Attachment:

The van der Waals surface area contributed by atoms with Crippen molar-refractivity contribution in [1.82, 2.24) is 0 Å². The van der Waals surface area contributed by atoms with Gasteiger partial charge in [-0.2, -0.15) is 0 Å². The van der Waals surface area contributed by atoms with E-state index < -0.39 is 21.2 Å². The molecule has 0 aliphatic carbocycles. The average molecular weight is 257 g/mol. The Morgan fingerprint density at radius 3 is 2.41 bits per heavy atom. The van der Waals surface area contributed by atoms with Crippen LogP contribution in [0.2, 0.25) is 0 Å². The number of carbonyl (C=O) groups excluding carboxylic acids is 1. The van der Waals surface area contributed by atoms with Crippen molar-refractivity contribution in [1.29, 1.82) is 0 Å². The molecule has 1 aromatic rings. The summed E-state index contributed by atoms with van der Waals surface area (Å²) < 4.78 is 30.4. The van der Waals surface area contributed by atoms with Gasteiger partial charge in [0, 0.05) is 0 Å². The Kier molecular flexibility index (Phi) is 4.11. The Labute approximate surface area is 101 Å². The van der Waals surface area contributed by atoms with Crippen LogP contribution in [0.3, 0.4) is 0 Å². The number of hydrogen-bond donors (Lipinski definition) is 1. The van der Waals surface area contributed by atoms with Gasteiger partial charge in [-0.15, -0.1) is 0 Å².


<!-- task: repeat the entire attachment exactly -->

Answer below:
The van der Waals surface area contributed by atoms with Crippen molar-refractivity contribution in [1.82, 2.24) is 0 Å². The van der Waals surface area contributed by atoms with Gasteiger partial charge in [-0.2, -0.15) is 0 Å². The van der Waals surface area contributed by atoms with E-state index < -0.39 is 21.2 Å². The molecule has 0 aliphatic carbocycles. The average molecular weight is 257 g/mol. The Morgan fingerprint density at radius 3 is 2.41 bits per heavy atom. The van der Waals surface area contributed by atoms with Crippen LogP contribution in [0.2, 0.25) is 0 Å². The number of carbonyl (C=O) groups excluding carboxylic acids is 1. The van der Waals surface area contributed by atoms with Crippen molar-refractivity contribution in [1.29, 1.82) is 0 Å². The molecule has 1 aromatic rings. The summed E-state index contributed by atoms with van der Waals surface area (Å²) < 4.78 is 30.4. The van der Waals surface area contributed by atoms with Gasteiger partial charge in [0, 0.05) is 0 Å². The Kier molecular flexibility index (Phi) is 4.11. The Labute approximate surface area is 101 Å². The van der Waals surface area contributed by atoms with Crippen LogP contribution in [0.3, 0.4) is 0 Å². The number of hydrogen-bond donors (Lipinski definition) is 1. The van der Waals surface area contributed by atoms with Gasteiger partial charge in [-0.15, -0.1) is 0 Å².